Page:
Ohioans step up to be poll workers with strong recruitment numbers ahead of the election

By: - October 26, 2022 4:40 am

DUBLIN, OH — MAY 03: First-time poll worker Mohammad Naiyer who a few days free before he graduates medical school on Saturday helps a voter at the ballot maker during the Ohio primary election, May 3, 2022, at the Noor Islamic Cultural Center, Dublin, Ohio. (Photo by Graham Stokes. Republish photo only with original story.)

With older poll workers phasing out, many younger Ohioans have stepped up to fill the void, some saying they want the experience to debunk election fraud myths.

As of Oct. 24, Ohio Secretary of State Frank LaRose reported that 39,196 Ohioans have signed up to be poll workers in the General Election on Nov. 8. However, there are still 39 counties that have not met their local goals. 

The secretary of state’s office attributes the numbers to increased motivation from younger workers They said that they have not only been encouraged to help fill the gaps by older poll workers leaving, but also they were curious about election processes. 

LaRose spokesman Rob Nichols said that the office’s goal is to always over-recruit poll workers, just in the case of unforeseen circumstances.

“In 2020, because of COVID-19, there were a lot of challenges. We were concerned, 2020 would be a big election, a national election, a presidential election, so we launched a bunch of new poll worker recruitment efforts. As a result, we had a record number of poll workers that year,” Nichols said. 

Nichols said that because of the pandemic, many older poll workers in 2020 were nervous about being out in such public spaces, but a new wave of young poll workers liked the experience of that election cycle and stuck with it for this one.

Spencer Colish-Patrick is currently a sophomore at Ohio State. However, she has been working the polls on Election Day since high school. She was inspired to step up after seeing political ads on TV during the pandemic.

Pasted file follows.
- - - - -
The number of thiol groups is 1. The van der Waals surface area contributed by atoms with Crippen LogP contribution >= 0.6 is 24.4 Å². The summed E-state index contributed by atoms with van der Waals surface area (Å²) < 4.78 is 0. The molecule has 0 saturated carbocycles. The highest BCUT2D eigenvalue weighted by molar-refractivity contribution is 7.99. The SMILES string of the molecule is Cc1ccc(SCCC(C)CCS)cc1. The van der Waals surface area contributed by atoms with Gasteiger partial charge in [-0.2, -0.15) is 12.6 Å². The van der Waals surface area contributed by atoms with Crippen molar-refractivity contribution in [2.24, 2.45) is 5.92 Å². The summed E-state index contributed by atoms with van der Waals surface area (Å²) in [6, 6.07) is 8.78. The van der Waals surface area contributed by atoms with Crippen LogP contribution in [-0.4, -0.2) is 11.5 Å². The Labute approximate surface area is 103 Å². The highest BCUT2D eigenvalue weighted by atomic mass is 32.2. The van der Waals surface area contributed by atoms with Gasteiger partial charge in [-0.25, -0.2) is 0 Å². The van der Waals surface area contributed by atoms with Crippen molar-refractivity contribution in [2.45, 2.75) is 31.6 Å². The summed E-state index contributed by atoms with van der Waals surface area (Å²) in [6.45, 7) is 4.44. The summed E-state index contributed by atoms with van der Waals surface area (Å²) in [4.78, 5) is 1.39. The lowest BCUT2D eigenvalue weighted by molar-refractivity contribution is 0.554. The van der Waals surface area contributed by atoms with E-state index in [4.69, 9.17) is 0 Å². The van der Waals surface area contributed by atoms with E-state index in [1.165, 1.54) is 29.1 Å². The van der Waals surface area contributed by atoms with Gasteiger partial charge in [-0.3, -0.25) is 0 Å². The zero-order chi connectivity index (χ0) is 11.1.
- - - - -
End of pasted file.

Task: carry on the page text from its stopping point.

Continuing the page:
“I thought it was interesting to get that experience and help out as much as I can, based on the fact that I know that a lot of people in my community were not able to help anymore in that age range, due to the fact they had health issues,” Colish-Patrick said.

Beyond the growing need to tag out older workers, Barbara Hughes, who has previously served as a poll worker in Greene County, was provoked by political tensions. 

“I wanted to be able to be able to dispel what people said about fraud in the election, so I wanted to see what the process was,” Barbara Hughes said. 

Nichols said that in addition to the goal of recruiting 115% of the minimum goal of poll workers in each county, there has to be an equal distribution of poll workers who identify as a Democrat and who identify as a Republican. 

As of Oct. 24, Ohio has 446 Democratic listed and 1,250 Republicans.  

The county breakdown can be seen on Ohio’s Poll Worker Tracker. The tracker, which was started in 2020 by Secretary of State Frank LaRose, is updated periodically until Nov. 8. 

“Two years ago, we made aggressive and innovative changes to our recruitment efforts that have earned national acclaim,” LaRose said. “This not only resulted in a record but also helped create a new generation of poll workers. Today, those efforts are paying off with very strong recruitment statewide with three weeks to go until Election Day.”

Correction: A previous version of this article identified Ohio poll workers as volunteers. They are paid for their work so we have removed the characterization.



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Chantal Brown
Chantal Brown

Chantal Brown was the Ohio Capital Journal's Fall 2022 intern while studying at Ohio State University. She has previously written for Guardians Baseball Insider and Femergy.